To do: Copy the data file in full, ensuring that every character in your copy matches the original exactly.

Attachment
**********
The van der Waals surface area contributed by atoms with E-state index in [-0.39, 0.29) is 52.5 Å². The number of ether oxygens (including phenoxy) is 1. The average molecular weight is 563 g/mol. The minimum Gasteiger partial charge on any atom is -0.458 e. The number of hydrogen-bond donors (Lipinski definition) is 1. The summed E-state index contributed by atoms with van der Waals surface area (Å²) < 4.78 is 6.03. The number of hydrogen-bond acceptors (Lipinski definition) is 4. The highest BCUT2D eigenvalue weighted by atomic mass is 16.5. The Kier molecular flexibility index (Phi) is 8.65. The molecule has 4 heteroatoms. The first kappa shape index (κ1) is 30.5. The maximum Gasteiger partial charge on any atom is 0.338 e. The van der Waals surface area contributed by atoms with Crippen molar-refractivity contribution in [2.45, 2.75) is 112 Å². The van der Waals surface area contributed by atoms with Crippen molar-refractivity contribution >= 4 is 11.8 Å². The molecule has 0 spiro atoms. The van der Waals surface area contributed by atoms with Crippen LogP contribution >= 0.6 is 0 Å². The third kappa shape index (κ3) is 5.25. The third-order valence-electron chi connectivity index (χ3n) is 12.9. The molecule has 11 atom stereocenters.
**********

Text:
The van der Waals surface area contributed by atoms with E-state index in [-0.39, 0.29) is 52.5 Å². The number of ether oxygens (including phenoxy) is 1. The average molecular weight is 563 g/mol. The minimum Gasteiger partial charge on any atom is -0.458 e. The number of hydrogen-bond donors (Lipinski definition) is 1. The summed E-state index contributed by atoms with van der Waals surface area (Å²) < 4.78 is 6.03. The number of hydrogen-bond acceptors (Lipinski definition) is 4. The highest BCUT2D eigenvalue weighted by atomic mass is 16.5. The Kier molecular flexibility index (Phi) is 8.65. The molecule has 4 heteroatoms. The first kappa shape index (κ1) is 30.5. The maximum Gasteiger partial charge on any atom is 0.338 e. The van der Waals surface area contributed by atoms with Crippen molar-refractivity contribution in [2.45, 2.75) is 112 Å². The van der Waals surface area contributed by atoms with Crippen molar-refractivity contribution >= 4 is 11.8 Å². The molecule has 0 spiro atoms. The van der Waals surface area contributed by atoms with Crippen LogP contribution >= 0.6 is 0 Å². The third kappa shape index (κ3) is 5.25. The third-order valence-electron chi connectivity index (χ3n) is 12.9. The molecule has 11 atom stereocenters.